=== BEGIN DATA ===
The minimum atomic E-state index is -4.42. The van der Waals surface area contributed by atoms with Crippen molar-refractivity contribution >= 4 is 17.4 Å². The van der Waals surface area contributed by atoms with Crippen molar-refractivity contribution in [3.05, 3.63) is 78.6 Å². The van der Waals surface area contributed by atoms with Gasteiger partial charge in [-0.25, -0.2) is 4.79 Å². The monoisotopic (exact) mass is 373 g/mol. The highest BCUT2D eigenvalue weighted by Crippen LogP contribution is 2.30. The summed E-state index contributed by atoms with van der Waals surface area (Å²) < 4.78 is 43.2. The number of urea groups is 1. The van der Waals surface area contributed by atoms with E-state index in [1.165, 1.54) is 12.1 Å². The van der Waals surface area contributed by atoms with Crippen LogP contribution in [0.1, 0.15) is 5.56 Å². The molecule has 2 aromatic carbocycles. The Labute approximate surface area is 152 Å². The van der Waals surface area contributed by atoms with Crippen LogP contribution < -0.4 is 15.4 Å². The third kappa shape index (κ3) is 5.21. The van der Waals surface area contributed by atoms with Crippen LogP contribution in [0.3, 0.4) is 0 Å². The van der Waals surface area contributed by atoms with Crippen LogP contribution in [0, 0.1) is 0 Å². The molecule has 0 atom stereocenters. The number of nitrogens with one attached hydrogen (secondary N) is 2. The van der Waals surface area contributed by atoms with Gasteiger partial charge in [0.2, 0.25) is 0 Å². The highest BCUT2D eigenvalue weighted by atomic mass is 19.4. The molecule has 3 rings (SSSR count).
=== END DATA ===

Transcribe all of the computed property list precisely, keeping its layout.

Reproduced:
The minimum atomic E-state index is -4.42. The van der Waals surface area contributed by atoms with Crippen molar-refractivity contribution >= 4 is 17.4 Å². The van der Waals surface area contributed by atoms with Crippen molar-refractivity contribution in [3.05, 3.63) is 78.6 Å². The van der Waals surface area contributed by atoms with Gasteiger partial charge in [-0.25, -0.2) is 4.79 Å². The monoisotopic (exact) mass is 373 g/mol. The highest BCUT2D eigenvalue weighted by Crippen LogP contribution is 2.30. The summed E-state index contributed by atoms with van der Waals surface area (Å²) < 4.78 is 43.2. The number of urea groups is 1. The van der Waals surface area contributed by atoms with E-state index in [1.165, 1.54) is 12.1 Å². The van der Waals surface area contributed by atoms with Crippen LogP contribution in [0.1, 0.15) is 5.56 Å². The molecule has 2 aromatic carbocycles. The Labute approximate surface area is 152 Å². The van der Waals surface area contributed by atoms with Crippen LogP contribution < -0.4 is 15.4 Å². The third kappa shape index (κ3) is 5.21. The van der Waals surface area contributed by atoms with Crippen LogP contribution in [0.3, 0.4) is 0 Å². The van der Waals surface area contributed by atoms with Crippen LogP contribution in [0, 0.1) is 0 Å². The molecule has 0 atom stereocenters. The number of nitrogens with one attached hydrogen (secondary N) is 2. The van der Waals surface area contributed by atoms with Gasteiger partial charge in [0.2, 0.25) is 0 Å². The highest BCUT2D eigenvalue weighted by atomic mass is 19.4. The molecule has 3 rings (SSSR count).